When one looks back at the previous year in gaming, you’d be hard pressed not to remember 2018 with a sense of mild disappointment.
True there were some standout gems like God of War and Red Dead Redemption 2 but for the most part, the year was characterised by sparse, tepid releases and even more examples of Triple-AAA excess to add to the pile. No, the bulk of 2018’s best games lay not in the Triple-AAA space but in the indie scene, and few were as widely acclaimed as Wadjet Eye’s Unavowed.
The spiritual successor to the acclaimed Blackwell Epiphany series, Unavowed is the latest in a long line of point and click adventure titles created by developer Dave Gilbert. Despite experiencing something of a renaissance at the start of the decade, adventure games have never quite recovered from their fall from popularity towards the turn of the century. Through Wadjet Eye however, Gilbert has become something of a torchbearer for the genre, and the years of practice and experience tell in Unavowed.
As many games become increasingly feature laden and cumbersome, Unavowed offers the kind of structured and intimate experience that is becoming increasingly rarer.
Set in New York City, Unavowed takes place in a world steeped in magical realism, wherein all sorts of fantastical oddities such as elementals, ghosts and dryads exist behind a thin veil separating them from our mundane reality. The game follows the titular Unavowed, a ragtag vigilante organisation dedicated to keeping us ordinary safe from the supernatural world, sort of like the Scooby Doo gang minus the Mystery Machine and the talking stoner dog. And much like the Scooby Doo gang, the game is defined by its cast of characters.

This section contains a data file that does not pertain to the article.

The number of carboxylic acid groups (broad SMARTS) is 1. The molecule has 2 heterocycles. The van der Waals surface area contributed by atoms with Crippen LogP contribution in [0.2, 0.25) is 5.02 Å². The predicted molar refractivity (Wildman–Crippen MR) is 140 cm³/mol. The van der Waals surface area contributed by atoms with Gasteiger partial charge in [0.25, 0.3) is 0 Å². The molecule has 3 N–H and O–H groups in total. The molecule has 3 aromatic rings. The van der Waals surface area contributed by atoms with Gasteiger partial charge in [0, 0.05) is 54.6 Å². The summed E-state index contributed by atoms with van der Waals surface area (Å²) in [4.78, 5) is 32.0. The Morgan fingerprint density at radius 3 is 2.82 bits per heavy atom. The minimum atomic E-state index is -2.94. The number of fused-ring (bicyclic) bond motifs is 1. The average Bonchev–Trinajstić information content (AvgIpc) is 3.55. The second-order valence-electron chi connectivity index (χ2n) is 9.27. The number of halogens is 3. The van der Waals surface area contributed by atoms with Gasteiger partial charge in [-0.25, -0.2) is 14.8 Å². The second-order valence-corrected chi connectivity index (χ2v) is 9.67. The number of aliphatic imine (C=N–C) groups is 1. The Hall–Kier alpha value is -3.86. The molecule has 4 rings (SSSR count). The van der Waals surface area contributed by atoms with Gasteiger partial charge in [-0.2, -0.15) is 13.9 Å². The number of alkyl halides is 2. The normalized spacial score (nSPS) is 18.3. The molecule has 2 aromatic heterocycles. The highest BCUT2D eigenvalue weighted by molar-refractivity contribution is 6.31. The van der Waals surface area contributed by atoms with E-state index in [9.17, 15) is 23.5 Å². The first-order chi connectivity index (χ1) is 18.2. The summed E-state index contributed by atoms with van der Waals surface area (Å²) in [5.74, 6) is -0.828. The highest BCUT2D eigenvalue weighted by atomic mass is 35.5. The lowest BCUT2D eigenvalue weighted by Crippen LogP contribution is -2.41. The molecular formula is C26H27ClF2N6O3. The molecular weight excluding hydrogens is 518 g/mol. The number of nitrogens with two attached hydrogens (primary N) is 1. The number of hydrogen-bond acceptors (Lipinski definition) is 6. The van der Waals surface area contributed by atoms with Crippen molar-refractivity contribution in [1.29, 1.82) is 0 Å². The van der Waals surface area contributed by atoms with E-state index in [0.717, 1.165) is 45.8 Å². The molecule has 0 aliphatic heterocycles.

You start off with Eli, a fire mage and resident dad of the group and Mandana, a centuries old half-Jinn and sword-wielding badass. Later you pick up Logan, a super chill recovering alcoholic who can communicate with the dead and Vicki, a former Staten Island cop who could deck you with her accent alone. Many have noted the similarities between the Unavowed and the party system in BioWare games.
It’s an apt comparison, not only insofar as you take two of these characters with you on missions, but much of their characterisation stems from banter between other party members or conversations with the player which slowly reveal a deeper backstory.
Much like the Scooby Doo gang, the game is defined by its cast of characters.
Another strength of Unavowed is the way it utilises its environment. As the genre suggests, the player interacts with Unavowed by clicking on details in the environment. Where Unavowed differs from its peers however is the use of party members in overcoming its obstacles, as depending on what combination of characters the player has with them, the resolution to puzzles can differ drastically. Logan for instance can interact with and tease out clues from ghosts.
The setting of New York is also more than a stylistic decision (though to be fair a magical adventure in Darlington or Hartlepool sounds decidedly dodgier). As a native of the city, Gilbert infuses local knowledge and a sense of place into the game that would be impossible to an outside observer. This is done through charming little details like characters bantering about the gentrification of Brooklyn or using the subway to travel between missions.
As a game, Unavowed isn’t particularly expansive or long, being beatable in a day or two. But in many ways I think that’s one of its strengths. As many games become increasingly feature laden and cumbersome, Unavowed offers the kind of structured and intimate experience that is becoming increasingly rarer.
And it is this simplicity, I think, that allows Unavowed to rank among the best games of last year. Plus at around £10 on Steam it’s more than affordable, so pick it up if you haven’t already.
Last modified: 1st September 2019